Ken Gray, vice president of sales and marketing for the Bushwick Commission in Farmingdale, NY, told The Produce News that the company continues its focus on offering customers potatoes that have traveled the least amount of miles, are of high quality, offer retailers value and provide the savings that today’s consumers are searching out.
“Everyone wants a deal today, and bargain hunting is a common consumer theme,” said Mr. Gray. “But they don’t want inferior product. Retailers need commodity products that provide them with promotional opportunities, and they want superior service. Bushwick’s aim is to provide all of these things on a year-round basis.”
He noted that the company reached out to help its customers during pre-, through and post-Hurricane sandy.
“Fortunately we didn’t lose power during the storm, so we never missed a beat,” he added. “We were able to get deliveries on time, and that was very important because consumers needed fresh produce once the storm passed.”
The Bushwick Commission also reached out to those in need with financial aid. It donated to the Newsday Charities, a McCormick Foundation Fund, to help it in its community work to those in need on Long Island. The organization was matching donations up to half a million dollars to help people who were affected by the storm.
Mr. Gray said that the company feels that having a variety of package options gives it an edge.
“Our options include size A three-pound red potatoes from Maine, white potatoes from New York, and other varieties from several growing regions,” he said. “These help retailers in ensuring that their customers have what they want right in front of them in the produce department. We are seeing increasingly more retailers looking for the three-pound size.”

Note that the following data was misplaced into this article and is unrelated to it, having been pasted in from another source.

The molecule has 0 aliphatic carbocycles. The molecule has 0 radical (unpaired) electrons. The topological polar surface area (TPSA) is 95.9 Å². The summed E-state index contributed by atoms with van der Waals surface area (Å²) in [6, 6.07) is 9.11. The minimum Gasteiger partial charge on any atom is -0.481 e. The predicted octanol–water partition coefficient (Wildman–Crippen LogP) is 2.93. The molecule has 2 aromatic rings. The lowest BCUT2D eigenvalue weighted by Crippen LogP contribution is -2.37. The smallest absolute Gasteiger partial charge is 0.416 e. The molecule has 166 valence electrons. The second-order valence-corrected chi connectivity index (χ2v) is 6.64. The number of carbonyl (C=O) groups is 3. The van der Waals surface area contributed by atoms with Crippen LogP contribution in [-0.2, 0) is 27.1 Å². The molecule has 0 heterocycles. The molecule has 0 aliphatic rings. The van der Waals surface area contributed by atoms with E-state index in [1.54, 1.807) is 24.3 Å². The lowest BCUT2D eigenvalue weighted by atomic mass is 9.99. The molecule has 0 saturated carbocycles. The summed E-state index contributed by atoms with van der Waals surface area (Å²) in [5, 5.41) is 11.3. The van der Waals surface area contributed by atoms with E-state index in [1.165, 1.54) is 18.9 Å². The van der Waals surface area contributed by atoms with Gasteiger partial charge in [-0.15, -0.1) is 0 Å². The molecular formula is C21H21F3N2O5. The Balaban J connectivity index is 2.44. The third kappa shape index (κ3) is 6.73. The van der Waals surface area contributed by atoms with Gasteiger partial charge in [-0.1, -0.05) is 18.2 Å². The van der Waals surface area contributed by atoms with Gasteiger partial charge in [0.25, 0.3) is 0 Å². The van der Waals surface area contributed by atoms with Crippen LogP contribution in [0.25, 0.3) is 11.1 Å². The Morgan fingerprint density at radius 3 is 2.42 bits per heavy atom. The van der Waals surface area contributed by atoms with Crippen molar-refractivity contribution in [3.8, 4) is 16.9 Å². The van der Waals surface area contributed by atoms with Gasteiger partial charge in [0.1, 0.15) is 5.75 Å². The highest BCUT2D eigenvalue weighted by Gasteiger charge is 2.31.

The company is also seeing produce buyers, department managers and workers putting together highly attractive displays with potatoes, especially for their locally grown produce.
“Retailers are using more bins with potatoes from local growers,” said Mr. Gray. “These bins can offer a number of things. They can promote locally grown, educate consumers, deliver a nutritional message and even offer consumer handling and usage suggestions. We feel that the use of bins will continue to increase because retailers know that consumers translate locally grown to mean superior quality and exceptional value due to the fewer freight miles.”
He said that the quality of this year’s crop is excellent, despite that the area did get more rain than growers would have liked.
The Bushwick Commission works with numerous state-supported locally grown programs and with the Produce for Better Health Foundation. Mr. Gray said that when consumers go to grocery stores and see the banners and other point of purchase materials, it makes them feel that they’re making good choices.
“We are proud of our food-safety initiatives,” he added. “All of our packing sheds are third party audited, which is also an imperative to retailers and consumers alike today.”